Kanye West’s Gospel Album? “Jesus Is King” Review
After declaring his seventh studio album TLOP was a gospel album, he later battled some personal demons on his eighth album Ye. Scrapped what was supposed to be “Yandhi” only to decree his ninth album Jesus Is King, which isn’t just a gospel album, but his testimony.
It’s doesn’t take long before you realize JIK isn’t an extension of West’s weekly Sunday Service, but more so his own weekday. Easy to argue if it is or isn’t a gospel album when the majority of gospel songs surpass the five-minute mark and none of Kanye’s songs touched four minutes. In fact, the album’s duration ends after 27 minutes, but we know most black church services are just getting seated within the first 27 minutes.
Of course, this new genre comes with a few gospel artists sprinkled in to assist with notoriety, but the features never overshadow or take away for what it is Mr. West is doing. And nowadays we’re always uncertain what it is he’s actually trying to convey. One thing that’s clear is he’s no longer overly obsessed with perfecting the quality of his vocal production. West’s sound has always been ahead of its time, and although this isn’t your traditional gospel album, with a distinctive gospel sound, it has the ability and content to be categorized as Christian Rap.
JIK borrows moments from all of Kanye’s musical eras. You sense he’s on the brink of meshing his spiritual sound and creative sound together in marriage. However, that doesn’t mean all of his hymns escaped falling flat (Closed on Sunday.) “Use the Gospel” reunited The Clipse, and would have interrupted the feel of the LP had it not been the last full song of the batch. The material will also cause most to miss some of the punchlines and references if not familiar with the Bible and its stories/verses.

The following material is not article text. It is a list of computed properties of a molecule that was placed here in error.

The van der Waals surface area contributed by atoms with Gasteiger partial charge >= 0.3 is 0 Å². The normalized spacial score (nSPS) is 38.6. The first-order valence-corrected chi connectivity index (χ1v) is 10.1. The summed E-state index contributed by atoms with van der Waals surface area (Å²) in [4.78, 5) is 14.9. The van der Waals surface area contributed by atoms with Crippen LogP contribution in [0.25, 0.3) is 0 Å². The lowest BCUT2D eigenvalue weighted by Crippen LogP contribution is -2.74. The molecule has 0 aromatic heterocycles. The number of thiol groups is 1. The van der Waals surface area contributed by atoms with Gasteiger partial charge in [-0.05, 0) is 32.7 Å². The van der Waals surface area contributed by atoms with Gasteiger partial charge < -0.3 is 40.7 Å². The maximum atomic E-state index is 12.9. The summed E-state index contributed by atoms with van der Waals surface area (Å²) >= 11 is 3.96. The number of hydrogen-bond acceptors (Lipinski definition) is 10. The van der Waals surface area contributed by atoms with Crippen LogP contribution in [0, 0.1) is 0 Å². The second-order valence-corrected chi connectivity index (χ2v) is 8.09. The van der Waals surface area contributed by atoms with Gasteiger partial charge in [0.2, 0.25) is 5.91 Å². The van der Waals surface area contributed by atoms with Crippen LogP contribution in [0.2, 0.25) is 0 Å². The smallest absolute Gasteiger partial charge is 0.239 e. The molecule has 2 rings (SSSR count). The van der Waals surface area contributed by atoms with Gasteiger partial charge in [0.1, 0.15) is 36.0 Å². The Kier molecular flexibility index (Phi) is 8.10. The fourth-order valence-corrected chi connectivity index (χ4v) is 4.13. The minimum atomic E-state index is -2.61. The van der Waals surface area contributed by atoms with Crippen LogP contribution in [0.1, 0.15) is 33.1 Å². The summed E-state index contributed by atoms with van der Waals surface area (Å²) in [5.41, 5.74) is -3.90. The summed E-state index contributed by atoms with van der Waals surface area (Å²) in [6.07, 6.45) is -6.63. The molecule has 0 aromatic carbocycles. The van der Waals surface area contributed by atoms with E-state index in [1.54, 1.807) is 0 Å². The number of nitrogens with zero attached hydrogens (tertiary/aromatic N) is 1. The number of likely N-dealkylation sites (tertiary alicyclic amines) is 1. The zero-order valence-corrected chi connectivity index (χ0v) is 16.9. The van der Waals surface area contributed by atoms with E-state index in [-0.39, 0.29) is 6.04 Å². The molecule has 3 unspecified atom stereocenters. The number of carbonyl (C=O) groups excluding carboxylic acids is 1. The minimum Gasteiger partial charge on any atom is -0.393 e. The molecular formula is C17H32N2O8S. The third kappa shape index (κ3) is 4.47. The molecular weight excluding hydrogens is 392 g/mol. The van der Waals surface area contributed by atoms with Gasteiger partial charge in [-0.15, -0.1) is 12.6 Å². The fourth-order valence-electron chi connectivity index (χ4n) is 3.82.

Jesus Is King is 808’s 2.0. Whether you wish to refer to it as a spiritual quest or a creative crisis, you can’t deny Kanye’s ability to redefine or seamlessly tap into genres without being questioned…or not (Hands-On)? The lyrics may wreak of a newly devoted Christian with the overuse of popular Bible verses quoted throughout the album. However, this album shouldn’t come as a surprise, being gospel music has always been heavily influenced throughout his discography for the past fifteen years. JIK is an extension of his soulful sampling, and with a close listen, you’ll realize he hasn’t necessarily veered away from the sound he’s always provided his listeners with. Kanye’s sermon is on his past sin, struggle and his gratefulness to how God saved him. There are moments where it sounds like Sunday Morning in a black church (God Is) and there are moments where it doesn’t (Selah.) JIK is a testament to West’s constant shift in his faith. This album has been a long time in the making from the man who told you he was here to turn atheist into believers.
So, is it a gospel album? With Jesus at the forefront of all its content, and the overall message never straying away from Jesus. I guess we’ll have to see if Jesus Is King takes away from his spins, ends, or sins?
Written by Brian Anthony